Locked within the crevices of a medieval cemetery in Nivelles, Belgium, the remains of an elderly woman – deceased for nearly a millennium – lay still.
In a new paper set to be published in the Journal of Archaeological Science in January, UNL researchers determine and recount her likely cause of death.
"The really incredible thing about this individual was that she suffered from extreme parasitism by two different types of parasitic roundworms," said Johnica Morrow, doctoral student in the School of Natural Resources who co-authored the paper, "Parasitology in an archaeological context: analysis of medieval burials in Nivelles, Belgium."
The woman hosted more than 200,000 eggs from the first parasite, Ascaris lumbricoides. The eggs of another parasite, Trichuris trichiura – or human whipworms – were found in even higher concentrations at more than 1,500,000 eggs.
"The parasite egg concentration values calculated for T. trichiura in this individual are unprecedented in the archaeoparasitological literature," Morrow said. "Having such a heavy parasite burden was likely to have compromised the individual's ability to carry out normal intestinal peristalsis, leading to potentially fatal constipation."
Analysis revealed that she had consumed an abundance of wheat glume that wasn't well-digested, which may have exacerbated the existing intestinal issues.
"Taking into account all of the data we have for this individual, we were able to conclude that the individual likely died of an intestinal obstruction caused at least in part by extreme parasitism," Morrow said. "It isn't often that a cause of death can be discussed based on parasite evidence, which made this work especially interesting."
The parasites and the parasite burdens of the Nivelles remains provide a unique biological and cultural view of the conditions found in medieval Europe, said Elizabeth Rácz, doctoral student in the School of Biological Sciences and co-author.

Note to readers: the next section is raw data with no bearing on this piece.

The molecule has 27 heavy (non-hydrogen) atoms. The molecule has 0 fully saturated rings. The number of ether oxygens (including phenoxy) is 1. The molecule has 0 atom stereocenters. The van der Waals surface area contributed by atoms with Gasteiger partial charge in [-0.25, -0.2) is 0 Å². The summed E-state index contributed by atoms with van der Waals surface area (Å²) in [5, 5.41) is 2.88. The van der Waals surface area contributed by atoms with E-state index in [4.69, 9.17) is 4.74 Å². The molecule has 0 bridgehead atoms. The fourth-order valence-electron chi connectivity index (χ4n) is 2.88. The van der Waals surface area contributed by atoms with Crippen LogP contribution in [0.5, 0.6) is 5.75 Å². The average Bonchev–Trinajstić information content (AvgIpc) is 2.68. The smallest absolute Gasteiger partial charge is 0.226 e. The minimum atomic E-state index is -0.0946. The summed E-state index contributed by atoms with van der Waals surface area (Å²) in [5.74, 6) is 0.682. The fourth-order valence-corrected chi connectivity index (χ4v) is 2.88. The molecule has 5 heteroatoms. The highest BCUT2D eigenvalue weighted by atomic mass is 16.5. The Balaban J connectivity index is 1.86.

"The major findings from this paper are multifold," Rácz said. "They include the unprecedented levels of whipworm quantified from the individual (and) key aspects of parasite egg preservation. Overall, this paper is considered a landmark paper in the field of archaeoparasitology."
Archeaeologists from the Department of Archaeology of the Public Service of Wallonia in Wavre, Belgium led excavation efforts at the cemetery site in Nivelles.
Rácz said the international collaboration component is an important part of this project.
"It adds new perspectives on the work both academically and culturally," Rácz said. "Specifically, for the Nivelles publication, the international co-authors allowed me to obtain a true understanding of the provenance of the remains and the meaning of the findings for the populous at a local historical level."
All samples were processed for the recovery of pollen, parasite eggs, starches and macroremains by UNL's Palynology and Archaeoparasitology Laboratory in fall 2011. Karl Reinhard, professor and environmental archaeologist, and students taking his archaeoparasitology course analyzed the samples.
Reinhard's course is typically offered each fall, and is structured to provide students with both knowledge and hands-on research.
"Few courses give students, especially undergraduate students, the ability to develop independent research projects that actually lead to scientific publications," Morrow said. "This is a great course for students studying biology, anthropology, ecology, forensic science and related majors or minors."
Students interested in the course should contact Reinhard at email@example.com or contact their academic adviser.
"The publication of this paper speaks to the significance of Dr. Reinhard's archaeoparasitology class," Morrow said. "I think (what) excites me the most is simply the fact that we got it ready for publication, we got good reviews with constructive critiques and that we got it accepted for publication. I'm beyond ecstatic to see all of our hard work finally come to fruition."
— Mekita Rivas, Natural Resources
More details at: http://go.unl.edu/66a7